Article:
- Automotive: Engine cylinders, transmission cases, axles, driveshafts
- Aerospace: Structural cylinders, landing gear, turbine engine parts
- Medical: Implants, surgical tools, injection molded parts
- Firearms: Rifled gun barrels, receivers, bolts
- Robotics: Joints, actuators, roller screws
- Fluid handling: Valves, fittings, fluid motors, pumps
- Oil/gas: Downhole tools, drill collars, wellhead parts
Materials commonly machined on CNC lathes range from aluminum and brass to hardened tool steels and titanium alloys. The versatility of modern CNC turning centers allows them to efficiently produce parts from prototype through high-volume production runs.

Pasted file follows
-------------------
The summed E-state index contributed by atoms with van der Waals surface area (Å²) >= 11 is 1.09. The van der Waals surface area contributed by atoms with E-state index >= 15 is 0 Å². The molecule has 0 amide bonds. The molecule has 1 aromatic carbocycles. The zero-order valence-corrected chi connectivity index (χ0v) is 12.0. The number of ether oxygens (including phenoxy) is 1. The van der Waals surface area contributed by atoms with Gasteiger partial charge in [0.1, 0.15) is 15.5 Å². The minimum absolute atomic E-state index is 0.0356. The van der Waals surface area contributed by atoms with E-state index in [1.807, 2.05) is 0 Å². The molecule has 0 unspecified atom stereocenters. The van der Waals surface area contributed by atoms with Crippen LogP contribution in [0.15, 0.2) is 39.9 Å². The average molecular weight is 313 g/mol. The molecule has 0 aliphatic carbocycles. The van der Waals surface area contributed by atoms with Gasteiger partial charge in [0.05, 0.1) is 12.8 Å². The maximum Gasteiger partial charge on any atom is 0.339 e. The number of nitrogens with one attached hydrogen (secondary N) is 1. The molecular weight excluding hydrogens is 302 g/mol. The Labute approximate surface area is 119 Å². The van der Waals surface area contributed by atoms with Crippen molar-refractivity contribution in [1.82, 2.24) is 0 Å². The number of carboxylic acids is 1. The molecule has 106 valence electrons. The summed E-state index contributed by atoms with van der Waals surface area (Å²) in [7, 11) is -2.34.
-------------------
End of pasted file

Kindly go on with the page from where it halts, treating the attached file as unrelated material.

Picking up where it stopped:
Advantages of CNC Turning
There are many good reasons why CNC turning is one of the most popular manufacturing processes:
- High degree of precision and repeatability
- Excellent surface finish quality
- Ability to machine complex geometries
- Low operator involvement once setup
- Fast production rates with CNC automation
- Minimal scrap and rework rates
- Ability to turn very hard materials
- Turning averages lower production costs than milling
With cutting-edge CNC controls and software, today’s turning centers can hold extremely tight tolerances for precision parts. The combination of powerful rigid machine tools with smart programming enables untended production of parts around the clock.
In summary, turning is an essential manufacturing process that involves rotating a cylindrical workpiece while precisely controlling cutting tools to remove excess material. Modern CNC turning centers can produce precision parts in large volumes with automated efficiency. With so many important applications across industries, CNC lathes will continue improving and innovating for years to come. CNC Milling CNC Machining